From these humble beginnings, the Ubud festival grew to be the most significant literary event of its kind in South-East Asia. Its roll call of attendees is distinguished, and this year’s program is no different. It includes hundreds of authors – many Australians writing across a broad range of genres – from Leigh Sales to Marcia Langton, Antony Loewenstein to Geraldine Brooks, Anita Heiss to Pip Williams. There are two Booker Prize winners – Bernardine Evaristo and Shehan Karunatilaka – and a plethora of Indonesian writers, beginning with festival stalwart Goenawan Mohamad, a novelist and visual artist who attended the first event in 2004 and this year designed the image that adorns the program cover.

What’s clear in almost every event is the festival goes far beyond its mandate to assist the Ubud economy. It’s tempting to think of it as a white grafting onto local culture, but its significance as a driver and enabler of Indonesian literature is widely acknowledged. From the beginning it has nourished the writing and careers of Indonesian writers, with awards, emerging writer programs, a satellite program across the archipelago that aims to foster and nurture literary communities throughout Indonesia, and other initiatives aimed at supporting local literary talent.

The press conference before the festival opens is at DeNeefe’s restaurant Indus, a stone-floored, open-walled building that looks onto the jungle. Speaking in both English and Bahasa at the press conference before the festival opening, DeNeefe’s daughter, Laksmi DeNeefe Suardana – who was Miss Indonesia 2022 and the festival’s ambassador – says while Indonesia has a 98 per cent literacy rate, most people don’t read creative writing, a point reinforced by Goenawan.

“Indonesian literature is not included in world literature,” he says. “The world map is defined by American and British military aggression. Here, creative literature has a very small number of readers. Bad education means they are not growing up with books.” In Indonesia, he says, small publishers pay more than the big ones and – interestingly – the emphasis for creative writing is on books rather than digital publishing. “Print,” he says, “is big.”

The Ubud Writers & Readers Festival’s significance for national pride is clear in the spectacular opening gala at Ubud Palace, where a phalanx of foreign and Indonesian dignitaries, including the Indonesian minister for education, lined up to praise what the festival is doing.

It wasn’t always so. DeNeefe explains not everyone welcomed the festival at first.

“Some locals were asking why was it called Ubud Writers Festival, who was I to use that name? But I didn’t want it to have my name, I wanted it to enhance the international profile of the arts and performance and writing here.”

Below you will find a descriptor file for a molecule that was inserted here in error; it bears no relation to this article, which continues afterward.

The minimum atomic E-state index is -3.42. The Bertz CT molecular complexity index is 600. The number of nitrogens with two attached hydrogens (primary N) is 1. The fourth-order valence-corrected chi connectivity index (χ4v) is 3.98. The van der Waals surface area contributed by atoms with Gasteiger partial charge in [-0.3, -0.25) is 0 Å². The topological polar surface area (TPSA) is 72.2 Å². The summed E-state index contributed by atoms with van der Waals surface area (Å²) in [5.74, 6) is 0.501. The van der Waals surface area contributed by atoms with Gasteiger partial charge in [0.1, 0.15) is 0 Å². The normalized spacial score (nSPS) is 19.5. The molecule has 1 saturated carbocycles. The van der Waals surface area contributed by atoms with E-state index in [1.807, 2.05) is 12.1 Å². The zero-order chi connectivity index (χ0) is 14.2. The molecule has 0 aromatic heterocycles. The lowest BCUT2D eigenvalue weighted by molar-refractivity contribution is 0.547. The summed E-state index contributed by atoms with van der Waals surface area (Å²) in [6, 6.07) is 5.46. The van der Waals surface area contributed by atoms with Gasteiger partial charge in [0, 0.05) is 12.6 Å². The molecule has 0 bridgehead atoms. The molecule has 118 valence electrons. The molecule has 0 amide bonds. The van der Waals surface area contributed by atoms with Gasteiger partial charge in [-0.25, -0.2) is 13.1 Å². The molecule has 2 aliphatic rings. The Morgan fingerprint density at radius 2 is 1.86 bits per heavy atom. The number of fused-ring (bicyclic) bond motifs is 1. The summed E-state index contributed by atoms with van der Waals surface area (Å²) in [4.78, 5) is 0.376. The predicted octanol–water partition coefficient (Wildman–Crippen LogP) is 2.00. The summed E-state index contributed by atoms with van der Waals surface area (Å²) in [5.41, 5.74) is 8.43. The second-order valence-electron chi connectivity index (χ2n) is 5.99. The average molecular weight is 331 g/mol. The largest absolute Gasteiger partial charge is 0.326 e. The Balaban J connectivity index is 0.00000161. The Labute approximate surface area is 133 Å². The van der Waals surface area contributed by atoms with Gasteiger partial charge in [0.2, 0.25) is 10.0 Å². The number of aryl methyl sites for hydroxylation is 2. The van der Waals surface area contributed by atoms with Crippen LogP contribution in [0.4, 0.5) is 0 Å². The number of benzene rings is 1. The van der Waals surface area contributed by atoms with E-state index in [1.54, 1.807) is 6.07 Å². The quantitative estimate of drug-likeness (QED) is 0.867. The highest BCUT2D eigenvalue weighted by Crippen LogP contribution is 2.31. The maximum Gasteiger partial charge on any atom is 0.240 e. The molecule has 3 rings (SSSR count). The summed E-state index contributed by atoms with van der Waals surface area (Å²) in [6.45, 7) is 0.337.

The key, she says, was the increasing community support in Ubud as local businesses saw it was generating an influx of visitors. There have been political challenges as well.

“In 2015, we wanted to commemorate the 1965 killing fields in Indonesia,” she says. “But the government, which gives us the permit for the festival, doesn’t like being seen as bad guys. We were told if we did anything, the permit would be withdrawn. So we put out a very carefully worded press release that announced that we had cancelled those sessions, because of censorship. It just went viral, phone calls 24/7, and our numbers skyrocketed because of that.”

She laughs. “We’ve survived earthquakes, volcanoes, planes being rerouted, SARS, just everything. And we are still here, whatever happens!”

Another key is DeNeefe’s genuine passion – she is an unabashed fan. “The best thing is meeting writers,” she says. “I still can’t believe that, I keep pinching myself. It still gives me a thrill.”

Unlike with most literary festivals, she’s not beholden to publishers’ marketing programs. “I invite people who have something important to say,” she says. “It doesn’t matter if they have a book out.”

The 20th anniversary program is informed by a theme – “Atita, Wartamana, Anagata: Past, Present and Future” – that draws on the Balinese notion of nonlinear cyclical time. Like the inaugural festival, this year’s occurs under the spectre of international events – the Israeli bombing of Gaza following the Hamas attacks is sending palpable shock waves through both audiences and writers. I speak to several Indonesian audience members who express a sense of betrayal, anger and dread at the continuing devastation – historical and current – of colonial violence.